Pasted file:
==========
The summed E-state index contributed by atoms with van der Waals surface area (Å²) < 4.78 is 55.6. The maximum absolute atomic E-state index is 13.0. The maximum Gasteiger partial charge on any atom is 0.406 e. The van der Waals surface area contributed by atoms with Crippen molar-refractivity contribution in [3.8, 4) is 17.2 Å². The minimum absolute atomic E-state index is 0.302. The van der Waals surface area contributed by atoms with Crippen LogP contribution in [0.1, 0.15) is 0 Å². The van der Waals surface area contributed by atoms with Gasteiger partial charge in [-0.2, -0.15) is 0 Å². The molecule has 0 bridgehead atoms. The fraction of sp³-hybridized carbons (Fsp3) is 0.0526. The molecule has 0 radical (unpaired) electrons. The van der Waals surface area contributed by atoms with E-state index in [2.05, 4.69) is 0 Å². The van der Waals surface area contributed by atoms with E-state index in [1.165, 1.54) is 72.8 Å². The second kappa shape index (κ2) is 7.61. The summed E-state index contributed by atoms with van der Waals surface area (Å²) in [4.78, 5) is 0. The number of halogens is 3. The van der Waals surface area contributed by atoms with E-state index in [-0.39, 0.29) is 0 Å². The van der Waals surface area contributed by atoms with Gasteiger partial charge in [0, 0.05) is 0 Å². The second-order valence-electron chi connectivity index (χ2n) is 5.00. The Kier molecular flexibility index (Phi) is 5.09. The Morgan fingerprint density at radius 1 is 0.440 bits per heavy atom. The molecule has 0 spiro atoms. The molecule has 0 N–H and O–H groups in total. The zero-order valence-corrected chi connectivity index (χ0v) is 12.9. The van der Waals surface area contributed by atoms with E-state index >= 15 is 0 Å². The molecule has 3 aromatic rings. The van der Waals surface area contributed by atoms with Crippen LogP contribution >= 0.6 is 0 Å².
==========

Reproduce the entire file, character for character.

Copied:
The summed E-state index contributed by atoms with van der Waals surface area (Å²) < 4.78 is 55.6. The maximum absolute atomic E-state index is 13.0. The maximum Gasteiger partial charge on any atom is 0.406 e. The van der Waals surface area contributed by atoms with Crippen molar-refractivity contribution in [3.8, 4) is 17.2 Å². The minimum absolute atomic E-state index is 0.302. The van der Waals surface area contributed by atoms with Crippen LogP contribution in [0.1, 0.15) is 0 Å². The van der Waals surface area contributed by atoms with Gasteiger partial charge in [-0.2, -0.15) is 0 Å². The molecule has 0 bridgehead atoms. The fraction of sp³-hybridized carbons (Fsp3) is 0.0526. The molecule has 0 radical (unpaired) electrons. The van der Waals surface area contributed by atoms with E-state index in [2.05, 4.69) is 0 Å². The van der Waals surface area contributed by atoms with E-state index in [1.165, 1.54) is 72.8 Å². The second kappa shape index (κ2) is 7.61. The summed E-state index contributed by atoms with van der Waals surface area (Å²) in [4.78, 5) is 0. The number of halogens is 3. The van der Waals surface area contributed by atoms with E-state index in [-0.39, 0.29) is 0 Å². The van der Waals surface area contributed by atoms with Gasteiger partial charge in [0, 0.05) is 0 Å². The second-order valence-electron chi connectivity index (χ2n) is 5.00. The Kier molecular flexibility index (Phi) is 5.09. The Morgan fingerprint density at radius 1 is 0.440 bits per heavy atom. The molecule has 0 spiro atoms. The molecule has 0 N–H and O–H groups in total. The zero-order valence-corrected chi connectivity index (χ0v) is 12.9. The van der Waals surface area contributed by atoms with E-state index >= 15 is 0 Å². The molecule has 3 aromatic rings. The van der Waals surface area contributed by atoms with Crippen LogP contribution >= 0.6 is 0 Å².